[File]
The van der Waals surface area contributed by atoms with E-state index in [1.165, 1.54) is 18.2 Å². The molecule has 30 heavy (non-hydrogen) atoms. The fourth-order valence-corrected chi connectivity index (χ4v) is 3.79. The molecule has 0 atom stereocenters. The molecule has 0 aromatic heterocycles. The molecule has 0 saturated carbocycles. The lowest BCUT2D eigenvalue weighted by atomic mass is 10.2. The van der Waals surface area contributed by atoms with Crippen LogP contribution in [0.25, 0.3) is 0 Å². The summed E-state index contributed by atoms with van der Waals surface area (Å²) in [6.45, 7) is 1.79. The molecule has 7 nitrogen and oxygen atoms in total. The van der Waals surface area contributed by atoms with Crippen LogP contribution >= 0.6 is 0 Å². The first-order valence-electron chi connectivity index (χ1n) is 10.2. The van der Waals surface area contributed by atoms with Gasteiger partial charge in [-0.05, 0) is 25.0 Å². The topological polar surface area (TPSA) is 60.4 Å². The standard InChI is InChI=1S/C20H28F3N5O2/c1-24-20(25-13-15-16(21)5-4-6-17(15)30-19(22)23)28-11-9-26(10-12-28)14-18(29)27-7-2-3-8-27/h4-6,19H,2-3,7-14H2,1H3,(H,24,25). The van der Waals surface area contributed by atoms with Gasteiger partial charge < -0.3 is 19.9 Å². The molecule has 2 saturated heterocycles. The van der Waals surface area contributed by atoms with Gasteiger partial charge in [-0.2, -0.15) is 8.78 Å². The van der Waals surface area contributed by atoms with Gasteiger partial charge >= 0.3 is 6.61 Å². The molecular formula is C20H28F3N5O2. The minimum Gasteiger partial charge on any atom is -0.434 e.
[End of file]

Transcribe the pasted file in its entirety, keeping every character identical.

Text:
The van der Waals surface area contributed by atoms with E-state index in [1.165, 1.54) is 18.2 Å². The molecule has 30 heavy (non-hydrogen) atoms. The fourth-order valence-corrected chi connectivity index (χ4v) is 3.79. The molecule has 0 atom stereocenters. The molecule has 0 aromatic heterocycles. The molecule has 0 saturated carbocycles. The lowest BCUT2D eigenvalue weighted by atomic mass is 10.2. The van der Waals surface area contributed by atoms with Crippen LogP contribution in [0.25, 0.3) is 0 Å². The summed E-state index contributed by atoms with van der Waals surface area (Å²) in [6.45, 7) is 1.79. The molecule has 7 nitrogen and oxygen atoms in total. The van der Waals surface area contributed by atoms with Crippen LogP contribution >= 0.6 is 0 Å². The first-order valence-electron chi connectivity index (χ1n) is 10.2. The van der Waals surface area contributed by atoms with Gasteiger partial charge in [-0.05, 0) is 25.0 Å². The topological polar surface area (TPSA) is 60.4 Å². The standard InChI is InChI=1S/C20H28F3N5O2/c1-24-20(25-13-15-16(21)5-4-6-17(15)30-19(22)23)28-11-9-26(10-12-28)14-18(29)27-7-2-3-8-27/h4-6,19H,2-3,7-14H2,1H3,(H,24,25). The van der Waals surface area contributed by atoms with Gasteiger partial charge < -0.3 is 19.9 Å². The molecule has 2 saturated heterocycles. The van der Waals surface area contributed by atoms with Gasteiger partial charge in [-0.2, -0.15) is 8.78 Å². The van der Waals surface area contributed by atoms with Gasteiger partial charge >= 0.3 is 6.61 Å². The molecular formula is C20H28F3N5O2. The minimum Gasteiger partial charge on any atom is -0.434 e.